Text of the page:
Sarah Woolner, PhD
The tissues of our bodies are extremely complicated at the cellular level, comprising different types of cells arranged with precise geometry. Within this complex system, the direction in which a cell divides is a crucial tool used to shape tissues and determine cell fate. Defects in division orientation have lethal consequences: they cause failures in embryonic development and are associated with cancer.
To coordinate cell division across a tissue, cells must be able to “read” their external cellular environment and orient their division accordingly. The mechanisms that control this remain unclear, but we know that cues from the extracellular matrix play a vital role. These cues must be fed to a cellular structure called the mitotic spindle, the positioning of which determines cell division orientation. Understanding the mechanisms used by the cell to correctly position the spindle is a key focus of our lab. In particular, we are investigating how molecular forces are balanced inside the cell to position the mitotic spindle and how these internal mechanisms are linked to the external cellular environment in order to coordinate spindle orientation across a tissue.
1. Balancing forces to position the spindle: how are spindles held level during symmetric cell divisions?
Much of our knowledge of oriented cell division has come from studies of asymmetric divisions, where polarised cells divide to produce daughter cells that differentially inherit cell fate determinants. However, we know much less about symmetric divisions – where daughter cells inherit the same fate determinants – even though these divisions are vital for expanding cell populations, maintaining stem cells and shaping tissues. For a cell to achieve a symmetric division, we know that the mitotic spindle must be held perfectly level, but the cellular mechanisms that control this are largely unknown. To address this question we are studying spindle positioning in the epithelium of the Xenopus laevis embryo, where we can investigate how cell divisions are controlled in the context of a developing tissue.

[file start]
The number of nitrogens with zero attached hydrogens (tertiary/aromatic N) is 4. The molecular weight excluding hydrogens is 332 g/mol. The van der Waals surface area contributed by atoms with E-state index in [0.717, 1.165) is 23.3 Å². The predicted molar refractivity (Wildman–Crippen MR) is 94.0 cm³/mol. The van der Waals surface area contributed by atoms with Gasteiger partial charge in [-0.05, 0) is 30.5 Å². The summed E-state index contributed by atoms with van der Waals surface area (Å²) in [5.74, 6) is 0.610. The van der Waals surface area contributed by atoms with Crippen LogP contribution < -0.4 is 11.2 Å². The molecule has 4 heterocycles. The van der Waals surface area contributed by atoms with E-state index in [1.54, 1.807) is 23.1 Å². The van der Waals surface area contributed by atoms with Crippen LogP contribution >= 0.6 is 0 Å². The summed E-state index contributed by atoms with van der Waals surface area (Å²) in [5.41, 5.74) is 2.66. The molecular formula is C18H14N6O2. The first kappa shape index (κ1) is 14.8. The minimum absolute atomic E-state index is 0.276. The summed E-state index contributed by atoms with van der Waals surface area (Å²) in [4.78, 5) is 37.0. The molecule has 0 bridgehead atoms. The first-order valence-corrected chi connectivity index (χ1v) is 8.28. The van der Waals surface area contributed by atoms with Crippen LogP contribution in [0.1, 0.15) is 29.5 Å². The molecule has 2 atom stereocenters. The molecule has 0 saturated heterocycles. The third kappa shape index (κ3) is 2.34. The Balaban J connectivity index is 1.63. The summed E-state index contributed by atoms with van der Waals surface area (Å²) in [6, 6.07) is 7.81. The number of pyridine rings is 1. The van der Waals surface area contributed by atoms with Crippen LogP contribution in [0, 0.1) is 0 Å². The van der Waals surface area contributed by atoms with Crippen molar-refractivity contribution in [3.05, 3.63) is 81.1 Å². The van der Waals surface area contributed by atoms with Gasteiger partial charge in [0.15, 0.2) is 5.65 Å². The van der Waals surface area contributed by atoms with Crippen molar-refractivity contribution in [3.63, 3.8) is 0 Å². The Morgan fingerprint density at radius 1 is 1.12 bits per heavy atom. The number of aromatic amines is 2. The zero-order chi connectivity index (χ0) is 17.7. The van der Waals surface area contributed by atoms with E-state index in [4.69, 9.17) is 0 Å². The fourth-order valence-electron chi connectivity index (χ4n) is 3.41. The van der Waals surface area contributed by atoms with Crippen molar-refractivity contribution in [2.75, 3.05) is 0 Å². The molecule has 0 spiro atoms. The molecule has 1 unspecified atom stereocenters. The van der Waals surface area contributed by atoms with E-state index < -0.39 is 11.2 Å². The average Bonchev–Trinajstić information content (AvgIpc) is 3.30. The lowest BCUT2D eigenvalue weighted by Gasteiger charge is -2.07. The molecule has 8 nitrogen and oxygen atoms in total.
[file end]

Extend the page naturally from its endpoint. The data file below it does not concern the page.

We have shown that spindles are held level during symmetric divisions by balancing two opposing, dynamic forces – a basally-directed force supplied by microtubules and myosin-10 and an apically-directed force driven by actomyosin. Loss of
this balance causes spindles to position incorrectly, leading to a loss of symmetric divisions and resulting in a disorganised epithelium. We think that the dynamic nature of this mechanism might be particularly important in the fast-changing environment of the developing embryo in order to combine accuracy of spindle positioning with the flexibility to quickly adjust division plane in response to tissue cues.
2. Reading the external environment: how do cells in a tissue know which direction to divide in?
Most investigations of spindle orientation have concentrated on regulation by internal cellular machinery. However, recent work has suggested that external mechanical cues, such as tensile or compressive forces, can also direct spindle orientation. This has very important implications for oriented cell division in tissues. For example, cells in a developing embryo undergo a variety of compressive and tensile forces during the tissue shaping movements of morphogenesis. Linking the spindle to these physical changes may help to coordinate cell division orientation across a developing tissue, essentially "telling" cells which direction to divide in. Moreover, some diseases, such as cancer, are known to alter the mechanical properties of a tissue. These changes could interfere with the control of cell division orientation, causing cells to divide in the wrong direction and potentially accelerating the disease process. It is therefore vital that we understand the mechanical cues that are important for spindle orientation and the cellular machinery that links the spindle to these cues.
To explore these issues we are using the Xenopus embryo to investigate how spindle orientation in a developing embryo is affected when the physical environment of a tissue is altered. To do this we are using two in vivo approaches: first we are physically manipulating the tissue environment using laser ablation and second we are genetically manipulating the tissue to alter actomyosin contractility. In addition, we are using an ex vivo approach to directly test how tensile stress affects spindle orientation. By combining these manipulations with gene knockdown approaches we aim to uncover the molecular machinery that allows cells to sense these physical changes and transmit them to the mitotic spindle. In particular we are focusing on the roles of cell-cell and cell-matrix adhesions and their links to the actin cytoskeleton.
Recent key publications
Jones, L.A., Villemant, C., Starborg, T., Salter, A., Goddard, G., Ruane, P., Woodman, P.G., Papalopulu, N., Woolner, S. and Allan, V.J. (2014). Dynein light intermediate chains maintain spindle bipolarity by functioning in centriole cohesion. J Cell Biol. 207, 499-516. PubMed
Nestor-Bergmann, A., Goddard, G. and Woolner, S. (2014). Force and the spindle: mechanical cues in mitotic spindle orientation. Semin Cell Dev Biol. 34, 133-9. PubMed
Woolner, S. and Papalopulu, N. (2012). Spindle position in symmetric cell division during epiboly is controlled by opposing and dynamic apicobasal forces. Dev Cell. 22, 775-787. Pubmed